As president, Mr Steinmeier has a constitutional duty to be cautious about what he says about politics. Nevertheless, his views on Asia were made clear in an interview with the public broadcaster ARD.
"The lesson is that we must reduce lopsided dependencies wherever we can,'' he said. "This applies in particular to China."
Should We Talk More?
The debate continues in Germany as to whether to shun China diplomatically or keep up a dialogue. Chancellor Scholz said in Beijing that Germany is willing to exchange views in order to increase mutual understanding and to grow bilateral ties.
He also spoke bluntly on some issues. He urged China to use its influence on Russia to stop the war in Ukraine. And he claimed that both countries had agreed Russia's nuclear threats were "irresponsible and highly dangerous".
"Like the United States and other countries, we are pursuing a one-China policy. But I have made equally clear that any change in Taiwan's status quo must be peaceful or by mutual consent," he said.
All this suggests that in the Chancellor's view, it would be better not to isolate Xi Jinping. He may think it would be risky to leave the Chinese leader listening only to loyal members of the Politburo, or China's friends, such as President Vladimir Putin.
Yet in my view, there is a problem with this approach. Xi Jinping appears to be filtering out the messages he does not want to hear, even if they are delivered bluntly to his face by a respected national leader.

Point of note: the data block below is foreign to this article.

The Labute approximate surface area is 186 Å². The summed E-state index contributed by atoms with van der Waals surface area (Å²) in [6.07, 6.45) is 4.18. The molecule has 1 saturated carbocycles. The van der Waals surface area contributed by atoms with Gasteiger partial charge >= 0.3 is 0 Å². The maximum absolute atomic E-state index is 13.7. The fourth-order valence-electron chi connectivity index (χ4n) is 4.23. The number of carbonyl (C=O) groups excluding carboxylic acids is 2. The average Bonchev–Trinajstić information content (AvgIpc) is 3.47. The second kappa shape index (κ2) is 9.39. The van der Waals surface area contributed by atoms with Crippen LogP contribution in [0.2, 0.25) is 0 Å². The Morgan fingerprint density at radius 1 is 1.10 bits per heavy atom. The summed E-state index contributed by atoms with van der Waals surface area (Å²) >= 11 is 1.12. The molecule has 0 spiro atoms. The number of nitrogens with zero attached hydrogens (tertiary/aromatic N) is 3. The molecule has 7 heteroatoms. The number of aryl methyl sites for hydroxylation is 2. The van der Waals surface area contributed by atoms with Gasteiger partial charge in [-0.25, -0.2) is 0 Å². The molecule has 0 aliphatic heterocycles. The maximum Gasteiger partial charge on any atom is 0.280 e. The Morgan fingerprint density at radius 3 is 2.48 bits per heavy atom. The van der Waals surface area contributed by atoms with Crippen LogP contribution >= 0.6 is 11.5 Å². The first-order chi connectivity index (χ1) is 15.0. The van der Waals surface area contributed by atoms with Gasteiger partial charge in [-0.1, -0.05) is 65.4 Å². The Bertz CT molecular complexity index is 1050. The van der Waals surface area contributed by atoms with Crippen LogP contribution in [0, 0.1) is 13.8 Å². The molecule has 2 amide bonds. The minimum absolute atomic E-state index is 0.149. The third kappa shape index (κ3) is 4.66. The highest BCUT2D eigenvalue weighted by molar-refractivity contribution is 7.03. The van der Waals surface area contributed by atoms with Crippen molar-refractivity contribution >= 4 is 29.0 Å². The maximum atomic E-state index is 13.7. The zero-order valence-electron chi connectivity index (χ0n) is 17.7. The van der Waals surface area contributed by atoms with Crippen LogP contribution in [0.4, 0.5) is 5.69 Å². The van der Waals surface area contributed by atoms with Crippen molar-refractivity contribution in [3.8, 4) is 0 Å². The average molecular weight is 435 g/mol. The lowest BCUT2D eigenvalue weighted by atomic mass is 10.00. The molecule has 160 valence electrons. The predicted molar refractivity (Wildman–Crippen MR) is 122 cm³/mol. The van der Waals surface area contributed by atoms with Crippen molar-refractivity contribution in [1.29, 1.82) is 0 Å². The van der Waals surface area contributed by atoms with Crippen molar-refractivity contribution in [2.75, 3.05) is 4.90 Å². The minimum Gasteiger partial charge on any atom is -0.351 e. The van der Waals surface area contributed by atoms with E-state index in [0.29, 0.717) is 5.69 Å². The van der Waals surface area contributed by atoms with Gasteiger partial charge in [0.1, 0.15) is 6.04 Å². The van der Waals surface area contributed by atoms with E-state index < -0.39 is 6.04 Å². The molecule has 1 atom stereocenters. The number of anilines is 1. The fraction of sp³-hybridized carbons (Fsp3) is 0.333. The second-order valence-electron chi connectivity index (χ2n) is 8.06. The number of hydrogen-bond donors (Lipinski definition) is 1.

The party's ideology is clear to readers of China Daily, a national newspaper.
In an article on Mr Scholtz's visit, the critical comments about Russia were filtered out and the human rights issue was censored. Instead, the paper quoted Ding Chun, director of the Center for European Studies at Fudan University. Ding said that Mr Scholz, as leader of the largest economy in Europe, took the initiative to visit China following the outbreak of the pandemic. This is sending the signal, he said, that Germany is willing to keep its relations with China afloat, particularly in economic and trade areas.
"Although not all issues between China and Germany could be resolved overnight through this one visit, face-to-face communication and actions to secure cooperation and dialogue are win-win for both sides," Ding Chun told the paper.
Tellingly, I could find no mention in the Chinese media of the German President's trip to Tokyo and Seoul. To return to the metaphor of the village disco, when the spotlight is on Xi Jinping, it seems all the other dancers are left in the shadows.
However, it is worth remembering that Mr Scholz' first trip to Asia after becoming chancellor was to Tokyo, where he met Prime Minister Kishida in April of 2022.
At the time, experts warned that China was trying to drive a wedge between the United States and its allies in Europe and Asia, including Germany and Japan.
That remains a danger, although I believe the Germans are alert to the risk.
This is indicated by one consistent element of their Asian policy. Every time the Germans nod respectfully towards China, they also make it very clear that Japan is a country they respect, trust and want to keep doing business with for many years to come.
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Author: Duncan Bartett
Duncan Bartlett is a regular contributor to JAPAN Forward. You can read his other articles and essays here.